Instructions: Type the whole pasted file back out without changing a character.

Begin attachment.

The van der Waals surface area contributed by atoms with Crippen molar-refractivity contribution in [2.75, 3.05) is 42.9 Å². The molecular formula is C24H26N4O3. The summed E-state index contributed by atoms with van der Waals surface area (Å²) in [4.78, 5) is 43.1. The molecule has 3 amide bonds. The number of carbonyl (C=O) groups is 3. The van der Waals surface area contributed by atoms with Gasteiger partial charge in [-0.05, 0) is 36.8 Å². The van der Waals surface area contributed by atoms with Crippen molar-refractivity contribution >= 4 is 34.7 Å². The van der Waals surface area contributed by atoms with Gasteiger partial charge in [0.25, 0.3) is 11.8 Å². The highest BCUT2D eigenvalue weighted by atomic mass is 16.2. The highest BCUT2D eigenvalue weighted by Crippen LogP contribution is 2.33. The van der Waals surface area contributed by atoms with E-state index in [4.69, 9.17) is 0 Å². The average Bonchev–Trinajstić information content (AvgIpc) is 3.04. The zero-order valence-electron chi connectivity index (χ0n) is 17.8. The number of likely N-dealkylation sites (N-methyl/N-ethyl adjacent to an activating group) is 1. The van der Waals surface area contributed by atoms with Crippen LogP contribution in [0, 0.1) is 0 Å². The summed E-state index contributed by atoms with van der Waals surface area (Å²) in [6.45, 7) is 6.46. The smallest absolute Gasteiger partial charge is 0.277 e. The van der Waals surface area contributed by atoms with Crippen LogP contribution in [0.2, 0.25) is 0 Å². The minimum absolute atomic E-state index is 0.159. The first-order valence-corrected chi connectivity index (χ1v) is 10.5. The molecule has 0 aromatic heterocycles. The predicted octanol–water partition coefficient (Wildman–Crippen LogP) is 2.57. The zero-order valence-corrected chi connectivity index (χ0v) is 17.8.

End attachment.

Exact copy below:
The van der Waals surface area contributed by atoms with Crippen molar-refractivity contribution in [2.75, 3.05) is 42.9 Å². The molecular formula is C24H26N4O3. The summed E-state index contributed by atoms with van der Waals surface area (Å²) in [4.78, 5) is 43.1. The molecule has 3 amide bonds. The number of carbonyl (C=O) groups is 3. The van der Waals surface area contributed by atoms with Gasteiger partial charge in [-0.05, 0) is 36.8 Å². The van der Waals surface area contributed by atoms with Crippen molar-refractivity contribution >= 4 is 34.7 Å². The van der Waals surface area contributed by atoms with Gasteiger partial charge in [0.25, 0.3) is 11.8 Å². The highest BCUT2D eigenvalue weighted by atomic mass is 16.2. The highest BCUT2D eigenvalue weighted by Crippen LogP contribution is 2.33. The van der Waals surface area contributed by atoms with E-state index in [4.69, 9.17) is 0 Å². The average Bonchev–Trinajstić information content (AvgIpc) is 3.04. The zero-order valence-electron chi connectivity index (χ0n) is 17.8. The number of likely N-dealkylation sites (N-methyl/N-ethyl adjacent to an activating group) is 1. The van der Waals surface area contributed by atoms with Crippen LogP contribution in [0, 0.1) is 0 Å². The summed E-state index contributed by atoms with van der Waals surface area (Å²) in [6.45, 7) is 6.46. The smallest absolute Gasteiger partial charge is 0.277 e. The van der Waals surface area contributed by atoms with Crippen LogP contribution in [0.2, 0.25) is 0 Å². The minimum absolute atomic E-state index is 0.159. The first-order valence-corrected chi connectivity index (χ1v) is 10.5. The molecule has 0 aromatic heterocycles. The predicted octanol–water partition coefficient (Wildman–Crippen LogP) is 2.57. The zero-order valence-corrected chi connectivity index (χ0v) is 17.8.